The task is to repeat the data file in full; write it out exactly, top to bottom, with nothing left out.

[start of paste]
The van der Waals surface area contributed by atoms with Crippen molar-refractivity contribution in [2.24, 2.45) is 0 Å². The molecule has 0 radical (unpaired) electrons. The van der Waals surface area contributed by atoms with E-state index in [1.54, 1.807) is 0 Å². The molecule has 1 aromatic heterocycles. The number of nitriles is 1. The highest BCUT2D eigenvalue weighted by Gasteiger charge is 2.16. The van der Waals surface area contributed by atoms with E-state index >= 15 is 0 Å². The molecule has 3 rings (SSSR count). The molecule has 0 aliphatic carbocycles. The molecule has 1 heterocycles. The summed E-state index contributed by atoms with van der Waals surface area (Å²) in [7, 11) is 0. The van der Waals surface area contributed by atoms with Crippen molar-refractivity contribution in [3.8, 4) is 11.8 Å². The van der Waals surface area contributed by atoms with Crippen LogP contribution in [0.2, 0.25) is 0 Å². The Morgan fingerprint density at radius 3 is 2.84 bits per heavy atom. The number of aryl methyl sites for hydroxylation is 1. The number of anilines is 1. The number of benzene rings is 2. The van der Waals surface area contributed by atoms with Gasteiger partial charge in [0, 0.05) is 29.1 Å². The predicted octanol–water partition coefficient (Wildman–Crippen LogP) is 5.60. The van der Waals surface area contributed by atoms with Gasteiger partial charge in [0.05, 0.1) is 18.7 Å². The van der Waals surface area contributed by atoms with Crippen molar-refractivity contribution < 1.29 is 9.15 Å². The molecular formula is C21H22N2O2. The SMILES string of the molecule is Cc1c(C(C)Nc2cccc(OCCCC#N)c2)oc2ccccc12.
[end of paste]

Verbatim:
The van der Waals surface area contributed by atoms with Crippen molar-refractivity contribution in [2.24, 2.45) is 0 Å². The molecule has 0 radical (unpaired) electrons. The van der Waals surface area contributed by atoms with E-state index in [1.54, 1.807) is 0 Å². The molecule has 1 aromatic heterocycles. The number of nitriles is 1. The highest BCUT2D eigenvalue weighted by Gasteiger charge is 2.16. The van der Waals surface area contributed by atoms with E-state index >= 15 is 0 Å². The molecule has 3 rings (SSSR count). The molecule has 0 aliphatic carbocycles. The molecule has 1 heterocycles. The summed E-state index contributed by atoms with van der Waals surface area (Å²) in [7, 11) is 0. The van der Waals surface area contributed by atoms with Crippen molar-refractivity contribution in [3.8, 4) is 11.8 Å². The van der Waals surface area contributed by atoms with Crippen LogP contribution in [0.2, 0.25) is 0 Å². The Morgan fingerprint density at radius 3 is 2.84 bits per heavy atom. The number of aryl methyl sites for hydroxylation is 1. The number of anilines is 1. The number of benzene rings is 2. The van der Waals surface area contributed by atoms with Gasteiger partial charge in [0, 0.05) is 29.1 Å². The predicted octanol–water partition coefficient (Wildman–Crippen LogP) is 5.60. The van der Waals surface area contributed by atoms with Gasteiger partial charge in [0.05, 0.1) is 18.7 Å². The van der Waals surface area contributed by atoms with Crippen molar-refractivity contribution < 1.29 is 9.15 Å². The molecular formula is C21H22N2O2. The SMILES string of the molecule is Cc1c(C(C)Nc2cccc(OCCCC#N)c2)oc2ccccc12.